The 16 most overused words of the year

Every New Year's Eve since 1976, tiny Lake Superior State College gives us the "List of Words Banished from the Queen's English for Mis-Use, Over-Use and General Uselessness."  Partly tongue in cheek, the list is a check on political correctness and a blow against an Orwellian use of the English language.

Some of this year's finalists gleaned from tens of thousands of entries are spot on.

 So

"Tune in to any news channel and you'll hear it. The word serves no purpose in the sentence and to me is like fingernails on a chalkboard. So, I submit the extra, meaningless, and overused word 'so,'" wrote Scott Shackleton, Sault Ste. Marie, Michigan.

Problematic

"Anything that the speaker finds vaguely inconvenient or undesirable, such as an opposing political belief or bad traffic. Contrast things that are self-evidently taken to be problematic with, say, actual problems like a hole in the ozone layer or a job loss," wrote Adam Rosen of Asheville, North Carolina. 

Stakeholder

"Often used with 'engagement.' If someone is disengaged, they're not really a stakeholder in the first place. LSSU, please engage your stakeholders by adding this pretentious jargon to your list," wrote Gwendolyn Barlow of Portland, Oregon.

Break the Internet

"Meaning a post or video or whatever will have so much Internet traffic that it will 'break the internet.' It's being used for every headline and video. Ridiculous," wrote Matthew Squires of Auburn.

Manspreading

"Men don't need another disgusting-sounding word thrown into the vocabulary to describe something they do...You're just taking too much room on this train seat, be a little more polite..." wrote Carrie Hansen of Caledonia.

Vape

David Ervin of Sault Ste. Marie, Ontario says he hopes the word "goes up in smoke."

I would have included "microaggression," "privilege," and "safe space" among examples of "university speak" that deserve banishment.  But I guess it's too much to expect, since the list originates at a college.

Read the entire list here.

Every New Year's Eve since 1976, tiny Lake Superior State College gives us the "List of Words Banished from the Queen's English for Mis-Use, Over-Use and General Uselessness."  Partly tongue in cheek, the list is a check on political correctness and a blow against an Orwellian use of the English language.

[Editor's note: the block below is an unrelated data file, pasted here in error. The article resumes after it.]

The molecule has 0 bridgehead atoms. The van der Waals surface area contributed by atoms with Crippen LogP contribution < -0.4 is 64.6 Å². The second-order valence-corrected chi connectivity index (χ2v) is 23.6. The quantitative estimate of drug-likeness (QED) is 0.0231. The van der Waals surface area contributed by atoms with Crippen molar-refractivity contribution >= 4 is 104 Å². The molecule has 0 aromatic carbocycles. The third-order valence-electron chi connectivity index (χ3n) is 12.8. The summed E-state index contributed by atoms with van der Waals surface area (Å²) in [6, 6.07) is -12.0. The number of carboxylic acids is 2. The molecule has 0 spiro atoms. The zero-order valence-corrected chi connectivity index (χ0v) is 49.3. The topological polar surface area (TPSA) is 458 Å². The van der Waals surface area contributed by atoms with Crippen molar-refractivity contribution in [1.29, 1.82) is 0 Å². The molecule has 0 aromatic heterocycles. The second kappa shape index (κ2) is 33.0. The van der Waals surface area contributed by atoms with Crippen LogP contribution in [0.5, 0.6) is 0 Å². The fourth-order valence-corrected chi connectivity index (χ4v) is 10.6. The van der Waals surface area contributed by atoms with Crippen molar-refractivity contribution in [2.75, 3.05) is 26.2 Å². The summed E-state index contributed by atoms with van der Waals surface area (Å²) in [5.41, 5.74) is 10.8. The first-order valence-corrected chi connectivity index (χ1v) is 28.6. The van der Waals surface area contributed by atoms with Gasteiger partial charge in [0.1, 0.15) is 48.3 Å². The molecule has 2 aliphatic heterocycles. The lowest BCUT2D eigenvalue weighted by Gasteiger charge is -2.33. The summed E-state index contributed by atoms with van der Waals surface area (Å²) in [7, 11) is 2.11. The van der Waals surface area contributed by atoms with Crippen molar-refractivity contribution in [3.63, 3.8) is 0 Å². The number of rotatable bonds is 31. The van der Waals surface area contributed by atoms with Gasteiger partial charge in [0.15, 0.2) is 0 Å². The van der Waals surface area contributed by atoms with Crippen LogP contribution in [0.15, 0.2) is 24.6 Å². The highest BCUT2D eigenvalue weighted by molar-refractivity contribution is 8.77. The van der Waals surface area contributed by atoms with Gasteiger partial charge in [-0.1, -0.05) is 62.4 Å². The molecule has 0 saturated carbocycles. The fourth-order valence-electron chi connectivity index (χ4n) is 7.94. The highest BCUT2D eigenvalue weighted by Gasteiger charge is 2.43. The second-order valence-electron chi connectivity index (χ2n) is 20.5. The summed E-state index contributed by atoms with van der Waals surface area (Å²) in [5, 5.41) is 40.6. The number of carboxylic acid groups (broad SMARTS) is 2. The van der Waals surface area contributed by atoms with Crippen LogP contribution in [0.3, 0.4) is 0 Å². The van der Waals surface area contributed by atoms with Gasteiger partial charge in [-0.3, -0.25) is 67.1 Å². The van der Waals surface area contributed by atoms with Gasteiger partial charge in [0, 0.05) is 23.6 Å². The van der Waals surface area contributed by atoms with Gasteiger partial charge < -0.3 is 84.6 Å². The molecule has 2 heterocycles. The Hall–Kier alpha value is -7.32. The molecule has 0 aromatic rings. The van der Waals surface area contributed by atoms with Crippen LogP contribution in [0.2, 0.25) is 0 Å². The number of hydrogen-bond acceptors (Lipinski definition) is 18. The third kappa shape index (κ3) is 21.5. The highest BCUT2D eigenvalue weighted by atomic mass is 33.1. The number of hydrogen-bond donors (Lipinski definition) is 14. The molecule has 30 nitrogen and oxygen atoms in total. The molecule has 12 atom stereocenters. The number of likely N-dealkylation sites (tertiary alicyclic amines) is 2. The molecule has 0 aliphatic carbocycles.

Some of this year's finalists gleaned from tens of thousands of entries are spot on.

 So

"Tune in to any news channel and you'll hear it. The word serves no purpose in the sentence and to me is like fingernails on a chalkboard. So, I submit the extra, meaningless, and overused word 'so,'" wrote Scott Shackleton, Sault Ste. Marie, Michigan.

Problematic

"Anything that the speaker finds vaguely inconvenient or undesirable, such as an opposing political belief or bad traffic. Contrast things that are self-evidently taken to be problematic with, say, actual problems like a hole in the ozone layer or a job loss," wrote Adam Rosen of Asheville, North Carolina. 

Stakeholder

"Often used with 'engagement.' If someone is disengaged, they're not really a stakeholder in the first place. LSSU, please engage your stakeholders by adding this pretentious jargon to your list," wrote Gwendolyn Barlow of Portland, Oregon.

Break the Internet

"Meaning a post or video or whatever will have so much Internet traffic that it will 'break the internet.' It's being used for every headline and video. Ridiculous," wrote Matthew Squires of Auburn.

Manspreading

"Men don't need another disgusting-sounding word thrown into the vocabulary to describe something they do...You're just taking too much room on this train seat, be a little more polite..." wrote Carrie Hansen of Caledonia.

Vape

David Ervin of Sault Ste. Marie, Ontario says he hopes the word "goes up in smoke."

I would have included "microaggression," "privilege," and "safe space" among examples of "university speak" that deserve banishment.  But I guess it's too much to expect, since the list originates at a college.

Read the entire list here.